Some NVC trainers today are very relaxed about the use of  ‘non-NVC’ language. In the spirit of compassion which is the whole impulse behind NVC, and knowing that at the end of the day it’s not the words which matter but the intentions, they want to encourage people to feel comfortable and at ease, rather than making them ‘wrong’, as they might do for example by telling them that “I feel patronized” is not a feeling, or that “You always come late!” is an accusation, not an observation. I resonate with this compassionate, inclusive approach. At the same time my needs for clarity of thought as well as speech are better met by a more ‘disciplined’ form of self-expression.  It’s the same as with learning any other language, for me. If I am only learning Spanish to go on holiday for a couple of weeks, then I may just want to feel comfortable enough with a few phrases to order a meal and find my way to the beach. I don’t want to be picked up on all my grammatical mistakes and told that I’m not rolling my r’s properly. However if I later decide to get a job there or I want to make friends with some Spanish people, I might regret that I didn’t learn my verb endings properly the first time and that I’ve now picked up some habits of incorrect pronunciation. Then it can be hard to go back and really learn to think in Spanish, rather than just having a few badly-pronounced phrases ready for occasional use.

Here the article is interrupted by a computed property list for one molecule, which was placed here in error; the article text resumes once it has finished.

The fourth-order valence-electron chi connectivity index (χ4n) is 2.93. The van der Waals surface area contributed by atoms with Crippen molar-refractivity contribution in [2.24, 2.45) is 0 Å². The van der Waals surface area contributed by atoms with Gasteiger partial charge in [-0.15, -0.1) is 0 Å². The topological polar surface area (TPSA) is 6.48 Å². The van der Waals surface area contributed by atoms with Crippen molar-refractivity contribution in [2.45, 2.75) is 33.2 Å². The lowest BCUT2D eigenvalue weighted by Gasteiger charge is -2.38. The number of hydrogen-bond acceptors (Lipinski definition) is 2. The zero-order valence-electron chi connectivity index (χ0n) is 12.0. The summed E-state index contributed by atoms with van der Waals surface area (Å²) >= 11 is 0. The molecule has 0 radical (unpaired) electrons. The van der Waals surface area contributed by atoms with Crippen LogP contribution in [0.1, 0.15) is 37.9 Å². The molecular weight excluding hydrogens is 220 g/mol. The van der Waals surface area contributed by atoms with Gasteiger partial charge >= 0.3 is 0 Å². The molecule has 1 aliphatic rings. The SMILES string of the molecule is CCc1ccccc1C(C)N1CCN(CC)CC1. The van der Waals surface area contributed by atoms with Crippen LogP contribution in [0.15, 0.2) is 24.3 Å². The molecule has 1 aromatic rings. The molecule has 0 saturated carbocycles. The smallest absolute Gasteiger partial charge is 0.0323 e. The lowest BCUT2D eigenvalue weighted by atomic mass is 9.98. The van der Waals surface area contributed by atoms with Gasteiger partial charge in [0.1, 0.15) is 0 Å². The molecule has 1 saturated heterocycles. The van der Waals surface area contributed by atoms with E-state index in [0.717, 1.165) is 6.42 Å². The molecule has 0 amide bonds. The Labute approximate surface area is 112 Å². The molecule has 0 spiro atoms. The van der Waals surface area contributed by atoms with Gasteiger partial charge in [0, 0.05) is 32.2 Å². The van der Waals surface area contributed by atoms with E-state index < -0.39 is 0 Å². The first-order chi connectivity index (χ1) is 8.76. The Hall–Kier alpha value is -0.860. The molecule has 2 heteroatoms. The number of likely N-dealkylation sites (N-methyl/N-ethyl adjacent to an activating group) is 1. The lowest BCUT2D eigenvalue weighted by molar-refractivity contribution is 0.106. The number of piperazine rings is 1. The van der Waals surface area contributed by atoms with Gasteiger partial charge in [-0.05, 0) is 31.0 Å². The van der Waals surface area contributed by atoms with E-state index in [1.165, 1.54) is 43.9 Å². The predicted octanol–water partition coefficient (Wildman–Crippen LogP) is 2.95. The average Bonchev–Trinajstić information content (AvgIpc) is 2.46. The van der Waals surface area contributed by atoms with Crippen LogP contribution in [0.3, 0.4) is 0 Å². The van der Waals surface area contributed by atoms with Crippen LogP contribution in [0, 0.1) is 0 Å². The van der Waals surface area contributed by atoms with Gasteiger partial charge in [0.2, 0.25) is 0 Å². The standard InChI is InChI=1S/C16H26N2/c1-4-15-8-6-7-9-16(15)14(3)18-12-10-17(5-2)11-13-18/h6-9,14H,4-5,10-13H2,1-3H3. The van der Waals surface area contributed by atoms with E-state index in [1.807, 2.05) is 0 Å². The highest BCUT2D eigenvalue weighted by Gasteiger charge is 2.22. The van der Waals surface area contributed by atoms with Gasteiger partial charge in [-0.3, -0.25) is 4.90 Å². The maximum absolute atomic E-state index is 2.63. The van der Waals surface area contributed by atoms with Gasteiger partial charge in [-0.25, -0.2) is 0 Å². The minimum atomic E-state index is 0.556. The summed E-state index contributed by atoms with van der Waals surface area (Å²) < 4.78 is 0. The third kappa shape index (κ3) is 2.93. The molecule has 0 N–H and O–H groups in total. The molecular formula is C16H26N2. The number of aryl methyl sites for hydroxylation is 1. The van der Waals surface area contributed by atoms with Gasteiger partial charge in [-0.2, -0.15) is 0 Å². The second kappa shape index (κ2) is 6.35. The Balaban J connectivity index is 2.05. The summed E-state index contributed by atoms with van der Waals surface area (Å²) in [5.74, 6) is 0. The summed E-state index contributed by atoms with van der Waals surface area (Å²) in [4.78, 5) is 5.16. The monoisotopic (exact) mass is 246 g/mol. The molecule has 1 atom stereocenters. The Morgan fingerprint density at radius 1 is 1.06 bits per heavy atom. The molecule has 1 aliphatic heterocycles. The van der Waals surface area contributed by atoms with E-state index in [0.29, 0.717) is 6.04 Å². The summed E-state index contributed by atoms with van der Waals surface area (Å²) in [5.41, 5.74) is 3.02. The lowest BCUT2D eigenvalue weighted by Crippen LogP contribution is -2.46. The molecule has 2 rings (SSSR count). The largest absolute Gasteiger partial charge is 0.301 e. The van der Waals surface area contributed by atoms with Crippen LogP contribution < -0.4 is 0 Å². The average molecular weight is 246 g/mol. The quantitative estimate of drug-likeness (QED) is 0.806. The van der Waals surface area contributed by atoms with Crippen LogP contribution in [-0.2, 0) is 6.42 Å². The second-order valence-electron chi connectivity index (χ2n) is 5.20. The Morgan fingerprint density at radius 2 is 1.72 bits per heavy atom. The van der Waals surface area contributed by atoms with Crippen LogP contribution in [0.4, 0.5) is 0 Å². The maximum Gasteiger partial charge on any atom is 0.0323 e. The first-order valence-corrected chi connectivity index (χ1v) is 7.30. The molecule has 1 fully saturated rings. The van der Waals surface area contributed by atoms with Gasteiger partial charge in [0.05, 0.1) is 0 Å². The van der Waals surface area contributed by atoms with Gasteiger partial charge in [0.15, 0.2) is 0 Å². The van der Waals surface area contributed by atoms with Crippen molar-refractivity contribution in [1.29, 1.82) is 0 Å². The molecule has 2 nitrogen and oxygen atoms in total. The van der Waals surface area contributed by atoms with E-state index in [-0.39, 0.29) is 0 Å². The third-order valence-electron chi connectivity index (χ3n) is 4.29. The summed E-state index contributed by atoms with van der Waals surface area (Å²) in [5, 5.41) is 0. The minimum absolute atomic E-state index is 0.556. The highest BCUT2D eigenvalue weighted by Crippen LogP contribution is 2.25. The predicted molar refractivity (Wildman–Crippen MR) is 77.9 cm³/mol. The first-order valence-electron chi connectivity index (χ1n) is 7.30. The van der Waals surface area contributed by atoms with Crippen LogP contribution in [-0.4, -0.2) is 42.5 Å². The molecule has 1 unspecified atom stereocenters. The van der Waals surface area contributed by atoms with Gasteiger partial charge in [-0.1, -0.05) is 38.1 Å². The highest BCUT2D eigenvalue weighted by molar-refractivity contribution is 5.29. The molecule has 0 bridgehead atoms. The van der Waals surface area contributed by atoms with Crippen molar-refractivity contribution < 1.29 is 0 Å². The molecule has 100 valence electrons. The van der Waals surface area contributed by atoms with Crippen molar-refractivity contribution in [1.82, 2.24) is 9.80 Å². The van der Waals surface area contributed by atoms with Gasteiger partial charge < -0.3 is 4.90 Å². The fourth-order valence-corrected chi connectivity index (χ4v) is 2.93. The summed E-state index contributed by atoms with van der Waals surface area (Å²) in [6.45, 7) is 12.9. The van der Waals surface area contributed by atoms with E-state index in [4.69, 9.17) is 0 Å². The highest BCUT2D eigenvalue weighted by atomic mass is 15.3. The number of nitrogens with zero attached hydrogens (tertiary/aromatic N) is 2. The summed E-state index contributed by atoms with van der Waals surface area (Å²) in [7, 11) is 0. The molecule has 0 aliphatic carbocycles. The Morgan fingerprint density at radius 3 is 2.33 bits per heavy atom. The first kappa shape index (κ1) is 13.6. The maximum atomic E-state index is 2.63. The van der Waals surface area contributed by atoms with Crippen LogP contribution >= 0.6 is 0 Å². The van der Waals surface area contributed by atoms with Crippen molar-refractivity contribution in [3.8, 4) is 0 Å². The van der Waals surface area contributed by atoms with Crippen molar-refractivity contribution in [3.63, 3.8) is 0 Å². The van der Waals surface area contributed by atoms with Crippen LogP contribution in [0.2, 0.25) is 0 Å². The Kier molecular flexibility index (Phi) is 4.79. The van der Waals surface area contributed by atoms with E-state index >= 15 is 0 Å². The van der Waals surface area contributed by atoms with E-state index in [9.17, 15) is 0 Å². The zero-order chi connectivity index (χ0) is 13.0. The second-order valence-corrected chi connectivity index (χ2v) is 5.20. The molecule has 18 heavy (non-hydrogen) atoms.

For me, I know that I want my NVC skills to last my lifetime out, and for them to grow and expand. When I am truly centred in the consciousness of needs and feelings, I don’t even want to go near that judging and blaming language. So, it’s a little paradoxical, but I do want to get the words ‘right’, in my head and in my mouth, not as an end in itself, but so that I can retrain my thinking habits, drop the ‘right’ and ‘wrong’, and go Beyond the Right Words and all other words, to Rumi’s flower-filled meadow of pure connection. That’s the bottom line, but in most daily situations it is still the words which are my vehicle for self-expression and my guide as to how I am doing. So, for now at least, I try to find the ‘right’ words!